Ferdinand & Jordan: I’ll Tell You What We Want…
Supporters that are not fans of the current football have been called out publicly a few times of late, most notably by Rio Ferdinand and Simon Jordan. 6foot2’s Nigel Kahn has also just done a seven part series looking at all of our managers that concluded that David Moyes is statistically our greatest top flight manager, so doubt about Moyes is perhaps confusing to some.
Therefore, this post is aimed at representing the supporters that want a change at the club, which includes myself. By my reckoning, based on forums, social media, and conversations I have had, the divide on Moyes is around 30% that are adamantly out, 20% adamantly in, and 50% of a floating vote – which seems to include our chairman. Polls often reflect these percentages, as when we have a bad spell you’ll see 65-75% in favour of Moyes leaving and almost the opposite after a good spell.
There is no denying that Moyes has brought success to the club compared to previous years. So, the only reason that there is any debate is the way he goes about it – for many of us the football is unbearable for the most part. There is NO positive intent, it is passive football that relies on us conceding a lot of possession, banking two lines on the edge of our box, and then relying on the quality of a few players to convert the limited number of chances we create.
If the likes of Ferdinand and Jordan actually watched us every week they would perhaps appreciate where some of us are coming from. The unfortunate reality is that we do not deserve to be in the position we are based on performance levels, and believe me I take no pleasure stating that.
We have some fantastic players at West Ham, especially in more advanced positions. A front three of Paqueta, Kudus, and Bowen is Champions League quality, and with a potential midfield of Alvarez, Phillips (when up to speed), and Ward-Prowse, our front six is worthy of a top-six finish.
As a personal estimate; the outcome of matches is decided by 30% player quality and performance, 30% tactics, and 40% luck. Many supporters and pundits underestimate how much luck is involved in football and this is why they make false judgements. Luck includes hundreds of small moments that randomly go for or against you, including deflections, bad bounces, run of the ball, bad decisions, VAR decisions, and also the fractions involved with things like hitting the woodwork instead of scoring, or being offside, or onside, by a toe.
Our tactics are negative, but our luck has been very good this season and we are the top performers in the league for percentage of chances converted. For me, the swing in luck between this season and last, is the reason we were fighting relegation last term and are sitting seventh right now.
Most stats (outside of Won, Drawn, and Lost) point towards us being undeserving of a seventh place league position. Therefore, we have relied on luck rather than tactics to get us where we currently sit and that is just not sustainable over longer periods of time. For example, an XG table taken just before United (below), shows we should be positioned around 12th based on the XG in each game, others based on XG for the season have us as low as 14th-16th.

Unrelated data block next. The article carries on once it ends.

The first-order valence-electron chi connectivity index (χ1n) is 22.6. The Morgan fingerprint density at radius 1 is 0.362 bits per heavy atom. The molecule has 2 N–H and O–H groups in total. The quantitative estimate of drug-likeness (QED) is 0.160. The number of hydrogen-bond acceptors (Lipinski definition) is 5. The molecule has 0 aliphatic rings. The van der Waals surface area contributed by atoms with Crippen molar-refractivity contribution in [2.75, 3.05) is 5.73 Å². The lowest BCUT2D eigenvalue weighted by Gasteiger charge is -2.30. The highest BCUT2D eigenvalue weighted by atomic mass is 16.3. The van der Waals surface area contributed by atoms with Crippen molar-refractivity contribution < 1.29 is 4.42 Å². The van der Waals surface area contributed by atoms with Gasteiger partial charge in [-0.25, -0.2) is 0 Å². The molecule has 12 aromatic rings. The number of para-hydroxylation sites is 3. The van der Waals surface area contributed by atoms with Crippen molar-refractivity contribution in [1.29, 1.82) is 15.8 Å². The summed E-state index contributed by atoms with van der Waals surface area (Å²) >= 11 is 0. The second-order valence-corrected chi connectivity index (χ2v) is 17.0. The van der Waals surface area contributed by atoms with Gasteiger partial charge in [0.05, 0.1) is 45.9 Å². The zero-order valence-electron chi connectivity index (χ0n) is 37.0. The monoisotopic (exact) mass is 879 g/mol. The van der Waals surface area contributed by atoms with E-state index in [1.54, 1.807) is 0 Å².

While I appreciate that many don’t like the XG stat, this does give a less than positive view of what we have deserved out of games this season. However, I decided to delve deeper and look at what we deserved in every Premier League game against what we achieved. The below table takes into account the attempts at goal, a little bit of possession (which is not the be all and end all of course) and what I felt we deserved on the balance of play when watching each game.
All of us will have taken massive satisfaction from beating Chelsea, Arsenal and Spurs this season, but only those with rose-tinted glasses would say we deserved to win them games. Chelsea destroyed us in the first half of our game, and on the balance of play should easily have been 3 or 4 up at halftime. It was not dissimilar against Spurs, and in the Arsenal league game we had 6 attempts at goal against 30, which tells the story. Don’t get me wrong, these wins were fantastic for London bragging rights, but we can’t say we deserved to win on the ‘balance of play’.
While others will have differing views on these games, the above is an indicator that if we got what we probably deserved we would be sitting a point above Luton and deep in another relegation battle.
Of course Moyes steered us to winning a European trophy and that was a fantastic achievement that nobody can take away from us or him. But that was the culmination of two seasons work, and the hardest work was done the season before when we finished seventh, or more accurately the first half of that season when we were in the top four, after which our league form fell off a cliff.
So Mr Ferdinand, in answer to your question, what we want is something that resembles positive football from a manager who doesn’t have to rely on luck. Fans pay good money to watch this team play and for a long time there has been no entertainment in the football and we have been outplayed a lot more often than not.
If that means we have to go backwards first then so be it, that’s a risk worth taking in my book. There is a possibility that a manager playing positive football could be more successful than Moyes. But, shhh, don’t tell anyone as a lot of our fans haven’t worked that out yet!